I've used a box cutter, both cold and hot. The hot blade is easier on the hands. I used a MAPP torch but a household propane torch or a small butane would work just as well. A lighter would probably work also but it would slow you down some. As John, said, slow and easy! I heated the blade cut an inch or so, wiped and reheated the blade and cut another inch - takes less than ~5 minutes per hole and the corners come out square and the edges are smooth.
hotknife2.jpg
 

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Drill and bit in the corners to get the radius. In between drill holes, heated box blade.
I have a Dremel, but it cuts to quickly thru the soft plastic. Without a jig, I didn't trust myself.
 

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I use an oscillating tool on the Rangers I've installed switches on in the past, including my own. It works great.
 

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I got the template for the proper size from the internet and printed it on paper. I then marked the hole w/ a sharpie and used and ocillating tool to make the cut. Next time I think I may go with the hot razor knife method. The ocillating tool cut thru that plastic like nothing but is hard to control. I was lucky in my case since the new switch covered enough to cover my little slip up. The switch fit nice and tight after a little file work to refine the hole though.
 

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Utility knife with a new blade and leather gloves...Knife is way more forgiving than a Dremel in my opinion
 

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The beauty of an oscillating tool is its easy to control and doesnt jump around on you compared to say, a dremel. The right blade makes all the difference, EASY to cut out with a smaller skinny blade. If its jumping around on you your doing something wrong.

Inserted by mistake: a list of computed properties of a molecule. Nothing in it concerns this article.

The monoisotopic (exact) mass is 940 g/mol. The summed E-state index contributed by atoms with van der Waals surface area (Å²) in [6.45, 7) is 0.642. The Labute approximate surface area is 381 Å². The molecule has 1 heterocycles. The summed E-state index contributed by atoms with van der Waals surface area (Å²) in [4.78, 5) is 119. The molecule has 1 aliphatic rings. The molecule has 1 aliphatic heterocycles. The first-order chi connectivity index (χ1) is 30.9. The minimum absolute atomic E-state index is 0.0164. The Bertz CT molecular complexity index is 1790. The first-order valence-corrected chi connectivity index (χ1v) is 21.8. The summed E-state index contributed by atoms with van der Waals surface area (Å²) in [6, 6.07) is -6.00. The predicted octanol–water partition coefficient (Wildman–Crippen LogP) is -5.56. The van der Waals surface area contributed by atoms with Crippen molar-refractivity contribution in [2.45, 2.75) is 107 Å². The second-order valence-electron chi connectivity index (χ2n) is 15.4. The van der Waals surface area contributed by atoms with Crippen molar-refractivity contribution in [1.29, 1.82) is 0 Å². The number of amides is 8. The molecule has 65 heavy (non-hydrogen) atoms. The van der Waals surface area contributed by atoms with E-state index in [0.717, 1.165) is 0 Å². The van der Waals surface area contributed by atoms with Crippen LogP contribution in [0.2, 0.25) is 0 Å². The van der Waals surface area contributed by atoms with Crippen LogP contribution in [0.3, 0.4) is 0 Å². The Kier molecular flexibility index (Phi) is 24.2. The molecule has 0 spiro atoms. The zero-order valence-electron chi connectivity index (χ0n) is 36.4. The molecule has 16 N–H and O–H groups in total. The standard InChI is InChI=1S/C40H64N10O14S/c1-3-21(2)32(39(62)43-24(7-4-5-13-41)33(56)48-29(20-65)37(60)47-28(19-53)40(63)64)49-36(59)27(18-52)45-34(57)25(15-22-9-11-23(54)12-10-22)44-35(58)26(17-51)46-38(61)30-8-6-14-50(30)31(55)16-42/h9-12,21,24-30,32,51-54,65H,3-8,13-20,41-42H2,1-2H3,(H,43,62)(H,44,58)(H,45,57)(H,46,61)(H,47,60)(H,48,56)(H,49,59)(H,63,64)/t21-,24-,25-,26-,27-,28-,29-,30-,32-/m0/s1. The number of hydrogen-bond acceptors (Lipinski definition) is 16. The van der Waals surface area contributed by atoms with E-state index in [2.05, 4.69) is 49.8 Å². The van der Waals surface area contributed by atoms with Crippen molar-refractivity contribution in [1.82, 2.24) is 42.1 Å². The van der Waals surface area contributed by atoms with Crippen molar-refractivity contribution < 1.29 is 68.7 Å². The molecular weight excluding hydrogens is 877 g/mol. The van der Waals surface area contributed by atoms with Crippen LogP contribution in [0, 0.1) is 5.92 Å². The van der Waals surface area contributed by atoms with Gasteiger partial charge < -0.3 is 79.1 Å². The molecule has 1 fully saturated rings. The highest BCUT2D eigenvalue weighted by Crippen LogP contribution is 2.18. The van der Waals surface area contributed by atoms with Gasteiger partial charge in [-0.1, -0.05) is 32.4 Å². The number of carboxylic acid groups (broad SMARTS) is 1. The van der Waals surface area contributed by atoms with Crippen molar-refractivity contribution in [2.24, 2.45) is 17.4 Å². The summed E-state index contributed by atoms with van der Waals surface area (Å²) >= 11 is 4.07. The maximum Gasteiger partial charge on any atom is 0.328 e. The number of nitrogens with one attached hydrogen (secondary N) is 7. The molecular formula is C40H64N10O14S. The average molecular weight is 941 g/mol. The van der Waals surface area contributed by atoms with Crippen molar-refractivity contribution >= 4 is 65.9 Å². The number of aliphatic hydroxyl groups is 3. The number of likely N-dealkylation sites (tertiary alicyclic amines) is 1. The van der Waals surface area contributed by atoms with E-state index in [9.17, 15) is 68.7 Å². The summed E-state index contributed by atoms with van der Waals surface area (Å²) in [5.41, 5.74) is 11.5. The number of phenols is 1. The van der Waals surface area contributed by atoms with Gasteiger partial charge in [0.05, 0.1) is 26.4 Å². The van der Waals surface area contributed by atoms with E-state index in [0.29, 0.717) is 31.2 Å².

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The beauty of an oscillating tool is its easy to control and doesnt jump around on you compared to say, a dremel. The right blade makes all the difference, EASY to cut out with a smaller skinny blade. If its jumping around on you your doing something wrong.
I would consider the oscillating tool easy to control for less precise jobs. I use mine all the time for all sorts of projects around the house. Maybe it was just me, but when that sucker gets going it can jump around a little when making the first plunge cut into the hard plastic. They cut so fast that its easy to go past the lines (at least when cutting such a small hole). I think the hot utility blade and a little file work would be more precise and there would less chance of making the hole too large. Of course, this is just my experience. Just to vent a little…..it really chaps me that Polaris doesn't put knock out holes in the dashes of all their machines. They have to know that people add all sorts of switches after purchase. I know that not all people may want to use the large rocker switches, but most do to maintain the factory look. How hard would it be to put the holes in from the factory and put some plastic caps over them? I know some models do, but at least the midsize machines have zero holes.
 

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Discussion Starter #18
Thanks to all who posted !!

I used the hot blade and file method to make the hole. Made a few passes with the blade Cold to start the cut then heated the blade and finished. Filed a little and the switch slid in. I was planning on making two hole but what I thought was just a raised section in the middle was a knock out for a precut hole.

Thanks again to all who posted, sure makes things easier with a little help !!!!!